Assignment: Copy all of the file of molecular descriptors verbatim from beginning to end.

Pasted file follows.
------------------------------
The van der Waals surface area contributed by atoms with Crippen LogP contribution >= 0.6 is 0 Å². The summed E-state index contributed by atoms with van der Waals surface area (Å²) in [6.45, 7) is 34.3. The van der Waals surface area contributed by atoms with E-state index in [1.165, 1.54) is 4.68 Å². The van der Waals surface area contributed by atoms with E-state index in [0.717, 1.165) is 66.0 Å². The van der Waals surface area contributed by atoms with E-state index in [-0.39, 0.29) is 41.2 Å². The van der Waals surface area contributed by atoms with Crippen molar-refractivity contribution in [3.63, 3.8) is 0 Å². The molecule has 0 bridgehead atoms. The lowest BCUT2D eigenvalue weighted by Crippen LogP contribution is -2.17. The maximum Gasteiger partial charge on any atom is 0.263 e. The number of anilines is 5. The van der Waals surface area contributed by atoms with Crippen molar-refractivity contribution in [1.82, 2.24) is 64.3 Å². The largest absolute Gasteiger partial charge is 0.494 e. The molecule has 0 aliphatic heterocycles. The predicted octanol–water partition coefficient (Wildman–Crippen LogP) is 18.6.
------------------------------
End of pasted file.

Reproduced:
The van der Waals surface area contributed by atoms with Crippen LogP contribution >= 0.6 is 0 Å². The summed E-state index contributed by atoms with van der Waals surface area (Å²) in [6.45, 7) is 34.3. The van der Waals surface area contributed by atoms with E-state index in [1.165, 1.54) is 4.68 Å². The van der Waals surface area contributed by atoms with E-state index in [0.717, 1.165) is 66.0 Å². The van der Waals surface area contributed by atoms with E-state index in [-0.39, 0.29) is 41.2 Å². The van der Waals surface area contributed by atoms with Crippen molar-refractivity contribution in [3.63, 3.8) is 0 Å². The molecule has 0 bridgehead atoms. The lowest BCUT2D eigenvalue weighted by Crippen LogP contribution is -2.17. The maximum Gasteiger partial charge on any atom is 0.263 e. The number of anilines is 5. The van der Waals surface area contributed by atoms with Crippen molar-refractivity contribution in [1.82, 2.24) is 64.3 Å². The largest absolute Gasteiger partial charge is 0.494 e. The molecule has 0 aliphatic heterocycles. The predicted octanol–water partition coefficient (Wildman–Crippen LogP) is 18.6.